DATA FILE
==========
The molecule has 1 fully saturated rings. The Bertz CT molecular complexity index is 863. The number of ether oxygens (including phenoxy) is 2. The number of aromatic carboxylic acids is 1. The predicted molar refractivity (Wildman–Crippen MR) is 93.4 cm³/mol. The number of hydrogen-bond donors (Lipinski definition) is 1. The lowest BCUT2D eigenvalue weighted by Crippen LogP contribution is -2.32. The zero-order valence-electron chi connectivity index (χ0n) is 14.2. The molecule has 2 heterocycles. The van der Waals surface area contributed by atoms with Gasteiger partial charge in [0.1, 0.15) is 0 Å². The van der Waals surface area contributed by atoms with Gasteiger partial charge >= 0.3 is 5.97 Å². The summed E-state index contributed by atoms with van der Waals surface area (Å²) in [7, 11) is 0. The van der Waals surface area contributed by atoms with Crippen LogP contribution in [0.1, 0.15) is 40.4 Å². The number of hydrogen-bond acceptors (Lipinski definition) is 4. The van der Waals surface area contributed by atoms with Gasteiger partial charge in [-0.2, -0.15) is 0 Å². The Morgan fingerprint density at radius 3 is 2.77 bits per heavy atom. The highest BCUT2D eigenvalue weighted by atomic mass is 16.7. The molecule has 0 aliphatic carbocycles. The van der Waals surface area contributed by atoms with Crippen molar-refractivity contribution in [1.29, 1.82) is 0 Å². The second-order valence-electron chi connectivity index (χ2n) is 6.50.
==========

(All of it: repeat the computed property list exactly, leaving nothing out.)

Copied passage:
The molecule has 1 fully saturated rings. The Bertz CT molecular complexity index is 863. The number of ether oxygens (including phenoxy) is 2. The number of aromatic carboxylic acids is 1. The predicted molar refractivity (Wildman–Crippen MR) is 93.4 cm³/mol. The number of hydrogen-bond donors (Lipinski definition) is 1. The lowest BCUT2D eigenvalue weighted by Crippen LogP contribution is -2.32. The zero-order valence-electron chi connectivity index (χ0n) is 14.2. The molecule has 2 heterocycles. The van der Waals surface area contributed by atoms with Gasteiger partial charge in [0.1, 0.15) is 0 Å². The van der Waals surface area contributed by atoms with Gasteiger partial charge >= 0.3 is 5.97 Å². The summed E-state index contributed by atoms with van der Waals surface area (Å²) in [7, 11) is 0. The van der Waals surface area contributed by atoms with Crippen LogP contribution in [0.1, 0.15) is 40.4 Å². The number of hydrogen-bond acceptors (Lipinski definition) is 4. The van der Waals surface area contributed by atoms with Gasteiger partial charge in [-0.2, -0.15) is 0 Å². The Morgan fingerprint density at radius 3 is 2.77 bits per heavy atom. The highest BCUT2D eigenvalue weighted by atomic mass is 16.7. The molecule has 0 aliphatic carbocycles. The van der Waals surface area contributed by atoms with Crippen molar-refractivity contribution in [1.29, 1.82) is 0 Å². The second-order valence-electron chi connectivity index (χ2n) is 6.50.